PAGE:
Panda bears are not your average Winnie the Pooh! They are a special type of the bear species that lives mostly in China – and outside China, in a select few wildlife reserves where the giant pandas are given extra special care.
Did you know that the giant panda species is almost entirely herbivorous, and that the bamboo plants found in their nearby environment serves as their main food source?
Did you know that the giant panda bear is no longer classified as “endangered”, but thanks to efforts in conservation they can today be called”
What Do Pandas Eat?
Pandas are herbivorous, which means that giant panda bears have a diet that includes mostly plants that they can find in their immediate area.
Because they are found in China’s bamboo forests, bamboo is one of the largest parts of the giant panda’s diet, and they might consume up to 90% or more bamboo as part of their daily intake.
Occasionally, the giant panda will snack on other fruits, vegetables or plants if this is available – they don’t exclusively stick to bamboo, even though it’s a large part of their diet.
Giant panda bears in captivity, usually in wildlife reserves, will have a more varied diet under control of a licensed veterinarian. When they’re in captivity, panda bears have access to fruits, vegetables and even a little bit more fiber than they would have found in their natural conditions.
Where Do Pandas Live?
The majority of the world’s giant panda bear species are present in China, more specifically in only some of its provinces including Sichuan and Gansu. While the wild panda bear was once much more present all over Southern China, numbers have gone considerably down today – and now, the wild giant panda species lives mostly in these, smaller districts of China where they still have access to undisturbed forest territory.
Other panda species can be found by going outside these borders, and some giant pandas can be found in captivity all over the world. The red panda is found mostly in China but also in the forests and mountains of the Himalayas.
While some people have kept the giant panda illegally as pets, most “captive” panda bears in the world are in the care of veterinarians and trained wildlife professionals.
Unfortunately, there are not many panda bears left in the wild today and their numbers have considerably decreased due to habitat damage by humans.
Are Pandas Dangerous?
While the wild panda bear isn’t the most aggressive animal that you could hope to encounter in nature, please keep in mind that wild panda bears would have almost zero contact of humans – and if they were to see a human, they would immediately react out of surprise or fear, which could easily lead to humans being hurt.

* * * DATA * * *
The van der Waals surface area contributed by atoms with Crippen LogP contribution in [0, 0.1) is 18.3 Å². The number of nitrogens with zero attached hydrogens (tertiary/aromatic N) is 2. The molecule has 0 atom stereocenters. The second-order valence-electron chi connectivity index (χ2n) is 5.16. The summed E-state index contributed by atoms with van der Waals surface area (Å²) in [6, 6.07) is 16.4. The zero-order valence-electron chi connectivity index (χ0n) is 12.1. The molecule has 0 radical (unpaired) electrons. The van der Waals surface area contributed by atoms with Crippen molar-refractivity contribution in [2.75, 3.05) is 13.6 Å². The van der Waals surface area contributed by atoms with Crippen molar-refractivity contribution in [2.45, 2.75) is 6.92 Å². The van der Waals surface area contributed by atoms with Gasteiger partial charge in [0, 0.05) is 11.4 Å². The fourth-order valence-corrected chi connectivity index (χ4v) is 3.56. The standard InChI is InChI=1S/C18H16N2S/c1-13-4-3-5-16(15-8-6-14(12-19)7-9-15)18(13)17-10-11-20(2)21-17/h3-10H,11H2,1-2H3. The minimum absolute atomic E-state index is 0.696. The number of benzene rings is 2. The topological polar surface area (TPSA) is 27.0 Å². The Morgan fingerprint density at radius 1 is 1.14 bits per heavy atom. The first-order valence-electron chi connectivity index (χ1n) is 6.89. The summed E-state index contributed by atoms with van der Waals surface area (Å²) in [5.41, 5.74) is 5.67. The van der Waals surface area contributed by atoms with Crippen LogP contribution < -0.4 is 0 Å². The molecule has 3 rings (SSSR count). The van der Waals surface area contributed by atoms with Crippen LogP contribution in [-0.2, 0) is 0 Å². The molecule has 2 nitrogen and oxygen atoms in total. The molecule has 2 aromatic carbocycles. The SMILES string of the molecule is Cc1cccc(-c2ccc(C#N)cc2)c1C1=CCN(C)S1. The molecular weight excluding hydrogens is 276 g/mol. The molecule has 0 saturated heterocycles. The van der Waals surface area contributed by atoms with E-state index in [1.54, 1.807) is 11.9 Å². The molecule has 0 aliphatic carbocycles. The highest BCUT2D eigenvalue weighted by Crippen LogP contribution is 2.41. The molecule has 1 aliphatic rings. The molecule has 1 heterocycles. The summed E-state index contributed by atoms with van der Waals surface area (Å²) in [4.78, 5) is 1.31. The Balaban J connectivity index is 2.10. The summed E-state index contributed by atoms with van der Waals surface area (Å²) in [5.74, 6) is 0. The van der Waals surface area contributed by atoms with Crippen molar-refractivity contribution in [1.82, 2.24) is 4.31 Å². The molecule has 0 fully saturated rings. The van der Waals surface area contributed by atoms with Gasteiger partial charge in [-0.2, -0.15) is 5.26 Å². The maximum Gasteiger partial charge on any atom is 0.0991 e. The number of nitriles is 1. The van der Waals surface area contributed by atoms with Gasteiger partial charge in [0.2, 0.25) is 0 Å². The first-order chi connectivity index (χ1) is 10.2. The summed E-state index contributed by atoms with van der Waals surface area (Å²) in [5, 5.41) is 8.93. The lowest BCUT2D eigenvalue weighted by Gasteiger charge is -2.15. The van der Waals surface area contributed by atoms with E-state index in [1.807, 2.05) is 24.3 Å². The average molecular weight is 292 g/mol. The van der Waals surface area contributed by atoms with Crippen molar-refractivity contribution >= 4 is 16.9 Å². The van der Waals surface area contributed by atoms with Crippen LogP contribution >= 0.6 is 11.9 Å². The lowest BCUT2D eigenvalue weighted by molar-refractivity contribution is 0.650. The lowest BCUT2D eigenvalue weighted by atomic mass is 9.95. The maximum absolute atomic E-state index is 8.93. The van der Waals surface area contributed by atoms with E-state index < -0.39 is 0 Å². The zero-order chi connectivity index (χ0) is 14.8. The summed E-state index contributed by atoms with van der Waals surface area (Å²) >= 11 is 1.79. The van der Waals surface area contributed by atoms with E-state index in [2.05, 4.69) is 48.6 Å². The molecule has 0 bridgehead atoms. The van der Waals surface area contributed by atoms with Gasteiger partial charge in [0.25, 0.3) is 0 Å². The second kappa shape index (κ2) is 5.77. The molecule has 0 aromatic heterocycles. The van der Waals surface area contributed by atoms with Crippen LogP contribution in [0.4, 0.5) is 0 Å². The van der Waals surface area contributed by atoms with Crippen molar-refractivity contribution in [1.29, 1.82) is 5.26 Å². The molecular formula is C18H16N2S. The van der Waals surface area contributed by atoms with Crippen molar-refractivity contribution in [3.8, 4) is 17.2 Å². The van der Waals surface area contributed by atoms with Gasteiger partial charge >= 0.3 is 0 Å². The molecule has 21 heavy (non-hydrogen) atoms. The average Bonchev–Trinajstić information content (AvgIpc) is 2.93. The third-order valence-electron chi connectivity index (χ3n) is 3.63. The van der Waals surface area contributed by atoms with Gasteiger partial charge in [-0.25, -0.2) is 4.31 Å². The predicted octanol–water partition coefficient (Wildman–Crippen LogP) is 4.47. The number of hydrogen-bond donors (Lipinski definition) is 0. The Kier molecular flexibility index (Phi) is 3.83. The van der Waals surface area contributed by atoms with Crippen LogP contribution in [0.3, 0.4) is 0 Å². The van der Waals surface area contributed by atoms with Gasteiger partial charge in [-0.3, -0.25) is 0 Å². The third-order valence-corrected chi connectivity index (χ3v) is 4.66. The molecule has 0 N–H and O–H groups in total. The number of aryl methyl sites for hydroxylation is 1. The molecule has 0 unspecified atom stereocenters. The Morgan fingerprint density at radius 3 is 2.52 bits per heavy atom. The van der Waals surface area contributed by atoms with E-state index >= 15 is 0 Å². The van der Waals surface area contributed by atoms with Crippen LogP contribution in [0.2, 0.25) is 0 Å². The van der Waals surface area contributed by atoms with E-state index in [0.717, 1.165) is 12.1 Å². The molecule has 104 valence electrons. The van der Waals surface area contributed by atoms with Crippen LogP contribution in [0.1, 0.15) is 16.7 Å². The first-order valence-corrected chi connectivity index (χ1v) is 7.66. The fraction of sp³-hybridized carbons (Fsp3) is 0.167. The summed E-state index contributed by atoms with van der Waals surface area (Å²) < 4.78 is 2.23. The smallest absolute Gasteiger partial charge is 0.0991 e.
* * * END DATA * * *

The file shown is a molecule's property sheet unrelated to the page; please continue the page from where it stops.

Pandas are strong, fast and they are still counted as wild animals.
The giant panda species might look extremely cute when you see one on YouTube, but these creatures are completely wild in their nature and any human would probably not survive an encounter if they were to come face-to-face with one.
Pandas have extremely strong claws and teeth, and will not hesitate to use it if they need to in a combat situation.
Pandas can be extremely aggressive if they are threatened or scared.
Are Pandas Endangered?
According to statistics, there are probably less than 1, 000 wild panda bears left in nature right now – although their numbers have increased from the measurements that scientists have taken in previous years.
Panda bears used to be plentiful in nature, but human interference has caused their numbers to drop over the past couple of decades.
Panda bears are currently considered Vulnerable, and not Endangered.
The Vulnerable status means that they are still on the watch list, but that the species is somewhat less in danger than the Endangered status. Conservation efforts have been somewhat effective in getting the numbers of the wild panda to rise.
Giant Panda Habitat Facts
The giant panda species is mostly found throughout China, although they only appear in a select few provinces on the continent – and they used to be far more widespread.
Giant pandas are found in mountainous areas and bamboo forests, where they make their hides in tree stumps or logs for protection from the elements. Bamboo forests cater to the essential needs of the giant panda, including access to food – up to 90% or more of their diet consists of bamboo they find in these forests.
Prefer their habitats to be a moderate temperature, and panda bears would not be able to adapt to conditions in a much colder (or warmer) hide.
How Long Do Pandas Live?
Depending on the species, the different types of panda bears in the world might live anything from 15 to 25 years old. Specifically for the giant panda bear, their approximate lifespan is estimated to be anything from 20 to 25 years old.
When they’re in captivity, bears might become even older. According to research, the estimated captive lifespan of a giant panda might reach up to 30 years old – that’s at least 5 years older than they would have lived to in the wild thanks to the lack of predators in a captive environment.
According to Guinness World Records, the oldest panda was named Dudu (born in 1962) would become 35 years old. If you didn’t count, Dudu the panda lived until the year 1999.
Are All Pandas Born Female?
No, there is no truth to the idea that all pandas are born female – although this is one of the most common myths about pandas in the world.
This myth came about because of the fact that it’s impossible to establish the gender of a wild panda at birth. Pandas can only be classified as male or female a couple of weeks after they have been born.
What Do Pandas Do For Fun?
Pandas aren’t just all work and no play!